The origin of Earth's water is hotly debated. New discoveries suggest that our planet's seas could once have been giant icebergs floating through space.
ESA's Herschel infrared space observatory has found water in a comet with almost exactly the same composition as Earth's oceans.
The reason why it remains unclear how our oceans were created is because our planet formed at such high temperatures that any original water must have evaporated.
Yet today, two-thirds of the surface is covered in water and this must have been delivered from space after Earth cooled down.
Comets seem a natural explanation: they are giant icebergs travelling through space with orbits that take them across the paths of the
planets, making collisions possible.
The impact of comet Shoemaker-Levy 9 on Jupiter in 1994 was one such event.
But in the early Solar System, when there were larger numbers of comets around, collisions would have been much more common.
However, until now, astronomers' observations have failed to back up the idea that comets provided Earth's water.
The key measurement they make is the level of deuterium – a heavier form of hydrogen – found in water.
All the deuterium and hydrogen in the Universe was made just after the Big Bang, about 13.7 billion years ago, fixing the overall
ratio between the two kinds of atoms.
Measurements from the Herschel Space Observatory show that comet Hartley 2, which comes from the distant Kuiper Belt,
contains water with the same chemical signature as water in Earth's oceans. The findings may help explain how Earth’s surface ended up covered in water.
CREDIT: NASA/JPL-Caltech/R. Hurt
However, the ratio seen in water can vary from location to location. The chemical reactions involved in making ice in space lead to a higher or
lower chance of a deuterium atom replacing one of the two hydrogen
atoms in a water molecule, depending on the particular environmental conditions.
This illustration shows the orbit of comet Hartley 2 in relation to those of the five innermost planets of the Solar System.
The comet made its latest close pass of Earth on 20 October, coming to 19.45 million km. On this occasion, Herschel observed the comet.
The inset on the right side shows the image obtained with Herschel’s PACS instrument. The two lines are the water data from HIFI instrument.
Credits: ESA/AOES Medialab; Herschel/HssO Consortium
Thus, by comparing the deuterium to hydrogen ratio found in the water in Earth's oceans with that in extraterrestrial objects,
astronomers can aim to identify the origin of our water.
The nucleus of Comet Halley as seen from the Giotto spacecraft by the Halley Multicolour Camera.
Credits: MPAe, Lindau
All comets previously studied have shown deuterium levels around twice that of Earth's oceans.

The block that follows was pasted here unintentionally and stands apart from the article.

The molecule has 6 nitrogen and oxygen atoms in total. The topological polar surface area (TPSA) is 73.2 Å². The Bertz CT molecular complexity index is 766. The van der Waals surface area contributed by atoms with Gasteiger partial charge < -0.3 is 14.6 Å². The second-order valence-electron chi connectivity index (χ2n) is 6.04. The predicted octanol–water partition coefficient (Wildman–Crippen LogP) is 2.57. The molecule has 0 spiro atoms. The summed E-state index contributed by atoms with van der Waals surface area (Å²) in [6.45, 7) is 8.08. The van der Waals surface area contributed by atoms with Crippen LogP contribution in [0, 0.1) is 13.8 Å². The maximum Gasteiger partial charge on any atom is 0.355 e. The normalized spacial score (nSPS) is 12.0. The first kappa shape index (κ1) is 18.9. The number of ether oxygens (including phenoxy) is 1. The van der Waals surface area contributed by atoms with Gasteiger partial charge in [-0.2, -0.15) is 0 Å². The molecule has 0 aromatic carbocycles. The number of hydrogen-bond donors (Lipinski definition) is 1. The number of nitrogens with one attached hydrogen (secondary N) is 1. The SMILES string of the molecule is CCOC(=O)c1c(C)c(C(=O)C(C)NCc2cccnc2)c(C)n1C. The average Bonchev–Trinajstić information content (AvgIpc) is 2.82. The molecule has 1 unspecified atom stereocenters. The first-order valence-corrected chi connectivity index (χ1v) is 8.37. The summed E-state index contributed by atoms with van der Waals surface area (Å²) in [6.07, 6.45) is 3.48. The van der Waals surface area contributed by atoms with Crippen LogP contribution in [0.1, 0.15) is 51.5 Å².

If comets of this kind had collided with Earth, they could not have contributed more than a few percent of Earth's water.
In fact, astronomers had begun to think that meteorites had to be responsible, even though their water content is much lower.
Now, however, Herschel has studied comet Hartley 2 using HIFI, the most sensitive instrument so far for detecting
water in space, and has shown that at least this one comet does have ocean-like water.
The Heterodyne Instrument
for the Far Infrared (HIFI)
is a high-resolution heterodyne
spectrometer. It works by mixing
the incoming signal with a stable
monochromatic signal, generated
by a local oscillator, and extracting
the frequency difference for further
processing in a spectrometer. HIFI
will have seven separate local
oscillators covering two bands from
480-1250 gigaHertz and 1410–1910 gigaHertz.
HIFI was developed by a consortium
led by SRON (Groningen, The Netherlands).
Credits: ESA (image by C. Carreau)
The key to why comet Hartley 2 is different may be because of where it was born: far beyond Pluto, in a frigid region of
the Solar System known as the Kuiper Belt.
The other comets previously studied by astronomers are all thought to have formed near to Jupiter and Saturn before being
thrown out by the gravity of those giant planets, only to return much later from great distances.
Thus the new observations suggest that perhaps Earth's oceans came from comets after all – but only a specific family of
them, born in the outer Solar System.
Out there in the deep cold, the deuterium to hydrogen ratio imprinted into water ice might have been quite different from
that which arose in the warmer inner Solar System.
Herschel is now looking at other comets to see whether this picture can be backed up.
"Thanks to this detection made possible by Herschel, an old, very interesting discussion will be revived and invigorated,"
says Göran Pilbratt, ESA Herschel Project Scientist.
"It will be exciting to see where this discovery will take us."
MessageToEagle.com based on material provided by ESA
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